Special Feature Essential oils for skincare The Protective Envelope THE SKIN is the largest organ of the body and its functions include protection, temperature regulation and the manufacturing of vitamin D. The skin defines the limits of the human form as a protective envelope that separates the body’s inner space from the environment and shields it from external influences. This envelope is not a barrier and closed off to the environment; it is an open, two-way interface through which there is an exchange of warmth, air and fluids; changes in it and metabolic activity are induced by light. The skin is also an organ of elimination, it assimilates foreign substances and excretes its own; it attempts to excrete all the poisons and toxins that the inner organs cannot eliminate, including those found in food, alcohol, nicotine and caffeine. The skin also excretes its own pheromones or signature smell via the apocrine glands. The skin is a sense organ Sensations of coldness, warmth, pressure and light are sense functions of the skin, whilst the latter becomes evident only after the birth, in the form of skin pigmentation. As a sense organ for feeling, it receives varied sense impressions from the outside and transmits these to the brain. Our views and concepts of the outer world may ultimately be based on these impressions. Skin type, taken together with the hair, plays a large part in determining outward appearance. Beauty is more than skin deep, however the skin truly reflects our inner health. It gives us clues to how we have fallen into disharmony; inner problems outwardly manifest through the skin. Many diseases of the inner organs communicate their presence through corresponding changes in the skin. The skin always betrays something of our soul when it turns pale, cold and clammy with fear; or glows with the warmth of enthusiasm. Our physical activities, characteristic gestures and facial expressions are inscribed on the surface of our body as lines and wrinkles. In this way the skin becomes a mirror of each individual’s physical and spiritual life; the human’s whole being reveals itself through this remarkable organ. Far from impermeable It is definitely worthwhile exploring the ecology of human skin to help us understand why using essential oils is such an invaluable therapy; we learn how the architecture of skin is the perfect vehicle to carry Nature’s plant oils into our body. We realise that it is an ever-changing, adaptable organ that will respond very favourably to the equally dynamic, natural essences that plants provide. It reminds us that the skin is not impermeable and that it is the second main interface (the first being ingestion at the mouth) that imbibes substances. We notice how promptly the skin carries foreign substances into the deep interior of the body and how discerning we need to be about what those substances should be, that is, suitable plant extracts from Nature that the skin recognises. Clearly anything that we apply to the skin must not interfere or stultify all the myriad biological functions that the skin must perform. Essential oils have been used for cosmetic purposes for thousands of years, notably the Egyptians who included frankincense and cedarwood in embalming procedures. This very historical fact gives us the best clue to the plants oil’s value in preserving human flesh and its ability to delay decomposition - the natural course of all organic things - which is quite miraculous. We can apply this concept to using natural aromatherapy products to help conserve the skin from free-radical damage and premature ageing. A multi-layered complex organ In general, the skin is divided into three layers: epidermis, dermis (cutis) and hypodermis (subcutis). The complex epidermis has a layered structure and has an embryological connection to the nervous system and the main sense organs. The callus surface cells are dead and are continually being sloughed off and it is here that we see the catabolic processes at work. In the germinal layer directly adjoining the derma (which is rich in blood vessels) anabolic processes are at work in regenerative cell division. The latter takes place for the most part at night, while we are asleep. The new cells migrate towards the surface, simultaneously differentiating and slowly dying. Delicate nerve plexi penetrate as far as the middle layers of the epidermis. There are no blood vessels here, only the so called “fluid gaps” which play a part in nourishing the skin. Epidermis and derma are rhythmically joined like a mortise and tendon over the entire surface. The appendages of the epidermis penetrate deep into the derma: the sweat glands, the hair and the sebaceous glands all become differentiated as they go deeper. The clusters of sweat glands lay in the lower derma and together with the numerous blood vessels in this area, form a so-called vascular gland layer with excretory ducts open on the surface of the skin. The fatty contents of the sebaceous glands are conducted to the surface along the hair shaft and it is this substance with which the essential oils have such a miscible affinity. A rhythmical, sensitive organ Nerve plexi are located in the outer layers of the skin at the surface where the catabolic processes of the sensory-nervous system predominate, whereas in the inner layers, near the hypodermis, blood vessels are in greater predominance with anabolic and metabolic activities. In the intermediate zone between the epidermis and the derma, capillaries and nerves occur equally. Anabolic (blood) and catabolic (nerve) processes counterbalance each other in rhythmic fashion here. The nerves regulate the functioning of the sweat glands, whereas the activity of the sebaceous glands is the function of the blood. Upon reaching the surface, sweat and sebum form an emulsion, which keeps the skin soft and smooth. Apart from the internal and external factors, an imbalance in these processes is responsible for the skin’s being too dry or oily, cool or warm. It also determines whether the skin has a tendency toward sclerosis or inflammation. Treating imbalances We see that the skin is an organ so abundant in blood vessels and nerve plexi that essential oils can achieve pronounced effects on circulation and treating nervous disorders. Apart from the nose and direct smelling of essential oils, the skin is the other key interface for their entry into the body to treat all kinds of physiological and psychological disorders. The latter becomes evident when applying them to our body; we experience the bonus uplifting and mind-altering effects in a very positive way. Essential oils come into their own for treating all manner of skin imbalances, especially as a result of external conditions, because they take the natural skin processes into account. Their consistency and the size of their molecules, not dissimilar to the skin’s own sebum, ensures efficient access into the epidermis and osmotic seepage deep into the dermis, into the bloodstream and lymph system to be transported throughout the body to exert their healing influence. Connective interlocking tissue The derma itself generates an abundance of connective tissue, which gives it firmness and flexibility. The matrix of this tissue is a watery gelatinous substance, which gives the skin its smooth appearance. As a result of the rhythmical interlocking of the two skin layers, we find an abundance of both capillary loops and nerve endings directly beneath the epidermis. As we proceed inwards, the derma gradually gives way to subcutaneous fatty tissue. The latter is porous, fibrous tissue more or less rich in fat cells. It plays a part in regulating body heat and in determining the outer contours of the body and can act as a buffer against blows and shocks from without. In the common, active human life span, the skin cops a lot of flak from countless minor or sometimes more serious damage, all of which can be mitigated with pertinent use of essential oils. Essential oils prove to be effective free radical scavengers that generate cell renewal and improve elasticity in the skin. Maintaining physiological function As we age the natural process of cell renewal slows down and the youthful elasticity of the skin diminishes. The appearance of the skin is determined by how quickly the dead surface cells are replaced by new cells from the dermis, the more rapidly this process occurs the more smooth and healthy the skin will appear. Dead cells collecting on the skin’s surface make the complexion look dull and lacklustre, which is why gentle cleansing with natural essential oils is effective at removing dirt trapped in the pores and removing dead skin cells. Regular use of essential oils stimulates rapid regeneration of the cells of the dermis to help maintain a beautiful complexion as we age. They help maintain the physiological functions appropriate to each age group and each skin type. The skin does not perceive of the friendly plant oils as foreign and imbibes them readily so each individual’s own skin constitution will adapt accordingly, bringing any imbalances into harmony. Essential oils enhance the skin’s natural ability to heal itself, improving circulation and increasing warmth to counteract many of the stress-related skin issues that are so prevalent in modern life. They cleanse, disinfect, stimulate, hydrate, rejuvenate, smooth, heal, sedate and nourish the three layers of the skin envelope, as well as smelling divine.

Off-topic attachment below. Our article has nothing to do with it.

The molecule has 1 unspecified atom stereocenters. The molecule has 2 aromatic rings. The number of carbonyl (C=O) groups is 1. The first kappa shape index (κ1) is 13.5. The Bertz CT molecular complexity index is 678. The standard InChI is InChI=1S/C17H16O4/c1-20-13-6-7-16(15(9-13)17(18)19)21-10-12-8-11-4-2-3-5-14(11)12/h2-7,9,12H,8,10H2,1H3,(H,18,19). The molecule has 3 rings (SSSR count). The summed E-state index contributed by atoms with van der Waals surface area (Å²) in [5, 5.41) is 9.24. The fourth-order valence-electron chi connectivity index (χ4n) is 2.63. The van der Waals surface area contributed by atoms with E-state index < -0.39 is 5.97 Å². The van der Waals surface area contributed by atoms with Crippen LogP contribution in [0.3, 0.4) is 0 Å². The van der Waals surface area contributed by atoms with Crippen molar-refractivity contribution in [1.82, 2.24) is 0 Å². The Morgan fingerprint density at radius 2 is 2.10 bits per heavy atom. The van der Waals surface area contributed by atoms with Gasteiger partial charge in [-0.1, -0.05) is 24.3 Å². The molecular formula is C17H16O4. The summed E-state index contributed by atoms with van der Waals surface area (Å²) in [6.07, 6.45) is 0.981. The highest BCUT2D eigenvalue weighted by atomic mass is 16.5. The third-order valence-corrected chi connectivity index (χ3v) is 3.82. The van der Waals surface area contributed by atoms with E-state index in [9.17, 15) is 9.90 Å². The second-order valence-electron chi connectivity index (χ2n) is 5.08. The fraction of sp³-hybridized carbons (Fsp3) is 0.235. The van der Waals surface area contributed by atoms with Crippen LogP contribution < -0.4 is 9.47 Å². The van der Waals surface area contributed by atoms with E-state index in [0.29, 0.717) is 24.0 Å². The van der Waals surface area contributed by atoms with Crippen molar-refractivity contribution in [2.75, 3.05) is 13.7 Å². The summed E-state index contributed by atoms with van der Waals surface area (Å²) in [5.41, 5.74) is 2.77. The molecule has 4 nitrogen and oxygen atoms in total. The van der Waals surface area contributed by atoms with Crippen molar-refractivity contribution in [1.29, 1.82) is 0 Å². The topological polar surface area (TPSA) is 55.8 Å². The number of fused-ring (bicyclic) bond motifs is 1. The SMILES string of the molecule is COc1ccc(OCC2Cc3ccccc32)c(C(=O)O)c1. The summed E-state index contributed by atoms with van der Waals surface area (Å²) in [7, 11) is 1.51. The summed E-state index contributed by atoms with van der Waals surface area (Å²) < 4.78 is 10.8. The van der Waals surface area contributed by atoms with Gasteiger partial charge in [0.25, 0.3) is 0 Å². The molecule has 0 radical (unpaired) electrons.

An essential oil for everyone Essential oils are multi-dimensional and respond to and adapt to the multi-dimensional nature of human beings. There is an essential oil suitable for everyone; for skin imbalances as well as for beautifying, cosmetic purposes. The essential plant oils don’t promise miracles to recover lost youth, however they do allay premature ageing and allow the skin to be as healthy as it was born to be, functioning optimally in its innate interactive fashion. The right oils may be added to moisturisers, exfoliating scrubs, toners, face oils, serums, misters, body lotions, hand creams and face masks; the possibilities are innumerable. They make the best after-sun treatments, especially when added to calendula or St John’s wort oil. Use a 1:100 ratio of essential oil to vegetable oil for sensitive skins and up to 3:100 for normal or oily skin types. Normal skin: If you have normal skin you can use almost any essential oil in your skin care regime, with the exception of the more irritating oils such as the spice oils. A normal healthy skin will always respond well to ubiquitous lavender and good old geranium, if nothing else is available. Rose and neroli are also superb skin conditioners if you can afford them. Dry skin: Dry skin is caused by insufficient production of sebum, the skin’s natural lubricant. The skin tends to be dehydrated and easily affected by the sun and wind; it tends to wrinkle more easily so it needs extra protection and moisturising. The most suitable dry skin oils include German or Roman chamomile, rose, geranium, jasmine, sandalwood, clary sage, vetivert, orange, carrot and lavender. Sensitive skin: Sensitive skin easily reddens and itches, reacting too readily to many usually innocuous items. Only plant-based cosmetic products should be used with the following oils: rose, melissa, neroli, everlasting (helichrysum), German and Roman chamomiles. And a maximum one per cent essential oil combination to any formula to avoid irritation. Both dry and sensitive skins require more attention than normal skin. Mature skin: Mature skin is something that we will all have one day and it tends to have changing needs according to environment and lifestyle factors. As we age the body’s functions slow down and the skin cells are not replaced as quickly and elasticity gives way to drooping. Mature skin will always have wrinkles in their various forms and this is perfectly okay; it is a gradual process and the use of essential oils ensures that it is not catalysed too quickly, or prematurely. Modern cosmetology offers much to counter these inevitable signs of age; however healthy, mature skin is all about health, comfort and confidence in the life story that is expressed on our faces. The plant world helps maintain healthy skin, without the unrealistic promises. They help rehydrate, tone and restore skin elasticity without masking problems. Mature skin oils are as follows: carrot seed, frankincense, patchouli, myrrh and sandalwood. Regular facial massage with essential oils, along with face masks, do much to restore balance and vibrancy to mature skin. Oily skin/combination skin: Oily skin is usually a problem during adolescence, when hormones cause a flux in sebum production. Oily skin in older people is a blessing in disguise, as this skin tends to age less swiftly if it is looked after. It is characterised by blackheads and spots and it can appear dull and shiny with enlarged pores and sometimes a thicker, courser appearance. Sometimes the oily areas are confined to the T-zone of the forehead, nose and chin, which is called ‘combination’ skin, when elsewhere tends to be dry. Gentle, frequent cleansing with essential oils is great to balance out these disturbances as they have the effect of encouraging the skin’s own sebaceous glands to adjust and recover harmony. Use lemongrass, rose and cedarwood for large pores. Essential oils are also natural antiseptics to help heal the blemishes. People with oily skin can add suitable oils to clay masks and use facial steaming with essential oils to unblock pores. Geranium, lavender, cedarwood, niaouli, juniper, tea tree, manuka, cypress, ylang-ylang, mandarin, grapefruit, lemongrass and lemon tea tree are all suitable for oily and combination skin types. Essential oil combinations for skincare Essential oils all have myriad combinations of all the therapeutic actions necessary for skincare. Below you will see very many good reasons to integrate essential oils into your skincare. Anti-inflammatory oils Chamomile, manuka, clary-sage, eucalyptus, fennel, helichysum, lavender, myrrh, patchouli, peppermint, pine, rose, sandalwood Antibiotic, antiseptic oils Tea tree, manuka, myrrh, clove, thyme, bergamot, black pepper, cajeput, camphor, chamomile, cinnamon, ginger, clary sage, clove, cypress, eucalyptus, fennel, frankincense’s, geranium, jasmine, juniper, lavender, lemon, lemongrass, lime, marjoram, myrrh, neroli, niaouli, nutmeg, oregano, peppermint, pine, rose, rodemary, sage, sandalwood, verbena, vetivert Anti-fungal oils Manuka, clove, cinnamon, tea tree, cedarwood, helichysum, lavender, lemongrass, myrrh, patchouli Circulatory stimulants Rosemary, pine, lemongrass, cypress, juniper, oregano, ginger, pimento Cicatrising oils To diminish scar tissue Bergamot, cajeput, chamomile, clove, cypress, eucalyptus, frankincense, geranium, juniper, lavender, lemon, niaouli, patchouli, rosemary, sage, tea tree Vulnerary oils To heal wounds Benzoin, bergamot, camphor, chamomile, eucalyptus, frankincense, geranium, juniper, lavender, marjoram, myrrh, niaouli, oregano, rosemary Diaphoretic/ sudorific oils To induce sweat Basil, cajeput, camphor, chamomile, fennel, ginger, melissa, hyssop, juniper, lavender, myrrh, peppermint, pine, rosemary, tea tree Emollient oils To soothe irritation Cedarwood, chamomile, geranium, helichysum, jasmine, lavender, mandarin, rose, sandalwood, tangerine, verbena Analgesic oils To quell pain Basil, bergamot, black pepper, cajeput, camphor, chamomile, clove, coriander, eucalyptus, geranium, ginger, lavender, marjoram, niaouli, nutmeg, oregano, peppermint, pimento, rosemary Astringent oils Contract skin tissue Benzoin, cedarwood, cypress, frankincense, geranium, helichysum, juniper, lemon, lime, myrrh, patchouli, peppermint, rose, rosemary, sage, sandalwood Deodorant oils Benzoin, bergamot, citronella, clary-sage, coriander, cypress, eucalyptus, geranium, lavender, lemongrass, myrrh, neroli, patchouli, pine, petitgrain Cytophylactic oils To renew cell growth Carrot seed, frankincense, geranium, helichysum, lavender, mandarin, neroli, rose, tangerine Haemostatic oils To stop bleeding Cinnamon, cypress, geranium, lemon, lime, rose Insecticidal oils To repel insects Aniseed, bergamot, cajeput, cedarwood, cinnamon, citronella, clove, cypress, eucalyptus, fennel, geranium, juniper, lavender, lemon, lemongrass, lime, litsea cubeba, niaouli, oregano, patchouli, pine, thyme, tea tree Rubefacient oils To localise increase in surface blood Black pepper, camphor, eucalyptus, ginger, juniper, oregano, pimento, pine.